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  Water is life, sanitation is dignity

The founding of the Hydrological Research Institute: Recollections and Reflections

Joan Whitmore by John Cox 1977 Unveiling of HRI plaque, 1972

Speech delivered on the occasion of the Institute's 21st anniversary in 1993 by Joan S. Whitmore [1922-2002]
(Joan Whitmore was the first director, 1970-1977)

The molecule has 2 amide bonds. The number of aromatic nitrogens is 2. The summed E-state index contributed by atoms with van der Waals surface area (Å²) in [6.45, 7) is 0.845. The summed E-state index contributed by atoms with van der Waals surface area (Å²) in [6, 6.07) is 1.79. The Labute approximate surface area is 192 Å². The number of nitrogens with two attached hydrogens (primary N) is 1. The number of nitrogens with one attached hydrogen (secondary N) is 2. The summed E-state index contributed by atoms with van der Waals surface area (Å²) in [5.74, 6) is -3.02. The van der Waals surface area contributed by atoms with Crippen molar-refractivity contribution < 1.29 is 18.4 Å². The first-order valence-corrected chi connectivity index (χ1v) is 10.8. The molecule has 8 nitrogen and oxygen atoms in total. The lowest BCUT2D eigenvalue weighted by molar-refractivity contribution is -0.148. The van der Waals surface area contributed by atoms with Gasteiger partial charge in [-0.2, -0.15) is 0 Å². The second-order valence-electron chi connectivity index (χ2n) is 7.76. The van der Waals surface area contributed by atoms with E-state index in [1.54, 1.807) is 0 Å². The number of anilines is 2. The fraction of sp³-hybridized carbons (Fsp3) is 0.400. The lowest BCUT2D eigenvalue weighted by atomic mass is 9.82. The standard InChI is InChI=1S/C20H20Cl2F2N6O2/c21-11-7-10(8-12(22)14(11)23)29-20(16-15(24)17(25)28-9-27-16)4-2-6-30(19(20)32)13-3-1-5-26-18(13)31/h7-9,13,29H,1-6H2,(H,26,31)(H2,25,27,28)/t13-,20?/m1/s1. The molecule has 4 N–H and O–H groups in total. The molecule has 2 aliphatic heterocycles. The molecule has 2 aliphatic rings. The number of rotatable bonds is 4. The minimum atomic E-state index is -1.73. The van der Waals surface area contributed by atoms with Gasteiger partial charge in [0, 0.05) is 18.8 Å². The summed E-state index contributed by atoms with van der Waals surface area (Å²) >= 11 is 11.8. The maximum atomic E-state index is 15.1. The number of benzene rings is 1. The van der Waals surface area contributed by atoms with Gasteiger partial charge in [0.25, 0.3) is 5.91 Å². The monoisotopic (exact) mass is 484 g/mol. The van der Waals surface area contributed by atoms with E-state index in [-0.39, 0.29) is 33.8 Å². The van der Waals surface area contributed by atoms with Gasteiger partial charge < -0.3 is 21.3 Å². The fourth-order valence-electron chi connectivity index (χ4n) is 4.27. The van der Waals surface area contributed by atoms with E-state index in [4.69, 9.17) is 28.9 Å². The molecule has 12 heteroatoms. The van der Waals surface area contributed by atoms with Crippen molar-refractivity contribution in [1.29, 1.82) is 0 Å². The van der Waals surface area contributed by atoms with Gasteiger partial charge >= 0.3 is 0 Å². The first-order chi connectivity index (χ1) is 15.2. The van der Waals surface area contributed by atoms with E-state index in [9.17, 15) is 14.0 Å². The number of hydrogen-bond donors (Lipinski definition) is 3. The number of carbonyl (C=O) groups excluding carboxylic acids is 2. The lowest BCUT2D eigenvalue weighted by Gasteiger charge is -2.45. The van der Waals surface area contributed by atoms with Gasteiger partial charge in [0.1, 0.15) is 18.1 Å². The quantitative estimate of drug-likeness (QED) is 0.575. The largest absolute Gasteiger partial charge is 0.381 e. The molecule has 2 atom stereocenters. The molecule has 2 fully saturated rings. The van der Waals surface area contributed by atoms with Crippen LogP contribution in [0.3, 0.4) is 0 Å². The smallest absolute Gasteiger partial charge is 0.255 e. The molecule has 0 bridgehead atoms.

Against the tranquil backdrop of Roodeplaat Dam and the surrounding hills, the Hydrological Research Institute was the scene of unusual animation, activity and anticipation on 20th October 1972 in preparation for the official opening ceremony that afternoon. In front of the building the Public Works Department had erected a sturdy platform decked with the Department of Water Affair's logo and set out lorry loads of chairs. It also brought masses of colourful pot-plants with which to decorate the foyer, the corridors and main offices. Opening of the HRI 1972-10-20 The commemorative plaque was mounted at the entrance, and I duly checked that when the Minister pulled the cord to unveil it, the velvet curtain would slide back smoothly. Meanwhile the staff mounted exhibits and posters, and prepared the refreshments. We'd thought of every contingency except one, the unusual heat - but in answer to an urgent appeal at the Minister's behest, a Coca Cola van raced up an hour before the proceedings commenced, with a load of red and white sun umbrellas. Then a stream of cars arrived, bringing representatives of many Departments and organizations with an interest in water. The guests sought shelter under the sun umbrellas and the Ministerial party mounted the platform, the ladies wearing hats and gloves as befitted those times and the formality of the occasion. The Rev. WB Jansen opened the proceedings with scripture reading and prayer, whereupon I, as the Director of the Institute welcomed the guests. The Secretary for Water and Sanitation, Mr JP Kriel, introduced the Minister, the Hon. SP (Fanie) Botha who, after delivering an address, unveiled the plaque, whereupon the Chief of Scientific Services, Dr PW de Lange, thanked one and all. The staff then conducted the guests on a tour of the Institute and served them refreshments.